LONDON: An ex-prison governor Ian Acheson, who reviewed Islamist extremism in the UK’s jails has said the record number of terrorists being locked up could accelerate radicalisation already taking place. “There has been a problem for years and the organisation [HM Prison and Probation Service] has been asleep,” he told The Independent. “Islamist groups offer a very seductive message and if the prison doesn’t have an alternative, because it can’t offer a full regime and rehabilitation programmes, it’s a clown show.
A crisis driven by overcrowding, understaffing, disorder, violence and drugs came to a head this month as officers walked out in protest and the head of HM Prison and Probation Service (HMPPS) resigned.
Meanwhile, the government’s part-privatisation of probation in 2014 has left a fractured system letting convicts offend again and again. Amid the chaos, a record number of people are convicted of terror offences and proposed new laws would see even more jailed.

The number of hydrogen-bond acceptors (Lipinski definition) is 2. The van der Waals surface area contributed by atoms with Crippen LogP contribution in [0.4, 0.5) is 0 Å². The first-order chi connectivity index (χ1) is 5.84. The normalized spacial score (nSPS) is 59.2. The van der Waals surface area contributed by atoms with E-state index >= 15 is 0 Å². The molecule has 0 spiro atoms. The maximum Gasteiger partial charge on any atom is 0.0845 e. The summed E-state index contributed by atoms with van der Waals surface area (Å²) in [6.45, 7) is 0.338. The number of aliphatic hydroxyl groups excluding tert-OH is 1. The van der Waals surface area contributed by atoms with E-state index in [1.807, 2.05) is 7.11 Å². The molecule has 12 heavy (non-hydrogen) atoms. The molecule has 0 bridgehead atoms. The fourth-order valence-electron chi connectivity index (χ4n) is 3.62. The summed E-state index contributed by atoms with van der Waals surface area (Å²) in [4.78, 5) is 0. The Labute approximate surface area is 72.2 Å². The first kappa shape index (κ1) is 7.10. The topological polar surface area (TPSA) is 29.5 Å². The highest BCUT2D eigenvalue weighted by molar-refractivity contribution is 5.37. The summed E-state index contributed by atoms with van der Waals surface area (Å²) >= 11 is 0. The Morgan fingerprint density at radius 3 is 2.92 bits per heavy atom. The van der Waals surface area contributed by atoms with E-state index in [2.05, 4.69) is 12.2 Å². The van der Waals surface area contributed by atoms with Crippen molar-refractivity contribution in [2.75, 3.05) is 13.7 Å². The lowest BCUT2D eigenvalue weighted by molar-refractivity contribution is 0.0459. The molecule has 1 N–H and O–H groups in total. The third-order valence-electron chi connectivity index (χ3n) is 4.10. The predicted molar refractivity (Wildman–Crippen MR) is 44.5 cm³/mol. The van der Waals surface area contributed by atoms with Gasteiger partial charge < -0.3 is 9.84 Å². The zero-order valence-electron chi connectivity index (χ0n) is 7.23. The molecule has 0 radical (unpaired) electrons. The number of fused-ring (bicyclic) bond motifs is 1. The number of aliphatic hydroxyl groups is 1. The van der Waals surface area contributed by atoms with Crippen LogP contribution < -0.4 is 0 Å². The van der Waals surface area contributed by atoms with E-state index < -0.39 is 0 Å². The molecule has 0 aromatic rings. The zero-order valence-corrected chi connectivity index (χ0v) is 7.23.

There are 228 people currently in prison for terror-related offences – 82 per cent Islamist, 13 per cent far-right and 6 per cent “other”. But the Ministry of Justice (MoJ) says it is managing a far larger number of prisoners – 700 – under a “counterterrorism specialist case management process”.
A prison officer working in the high-security estate told The Independent that the figure “doesn’t come anywhere near” the real number of Islamist extremists inside. “I’d put another zero on that and then some,” he added. “The extremists have their own foot soldiers radicalising people who are in for minor offences.
The officer, who spoke on condition of anonymity, is one of several sources who say the phenomenon of inmates claiming to convert to Islam inside prison and joining Muslim gangs is widespread.
He has noticed “no change” since a joint HMPPS and Home Office extremism unit was created in April 2017, and dismissed specialist training as a “laughable” box-ticking exercise.
Officials claimed staff would be able to “identify, report and challenge extremist views and take action”, but the officer said his colleagues were too few and too stretched to implement the policies.
“The problem is too big,” he added. “There is no time in an ordinary prison officers’ day to rehabilitate anyone. Nobody comes in to check whether these things are being done.”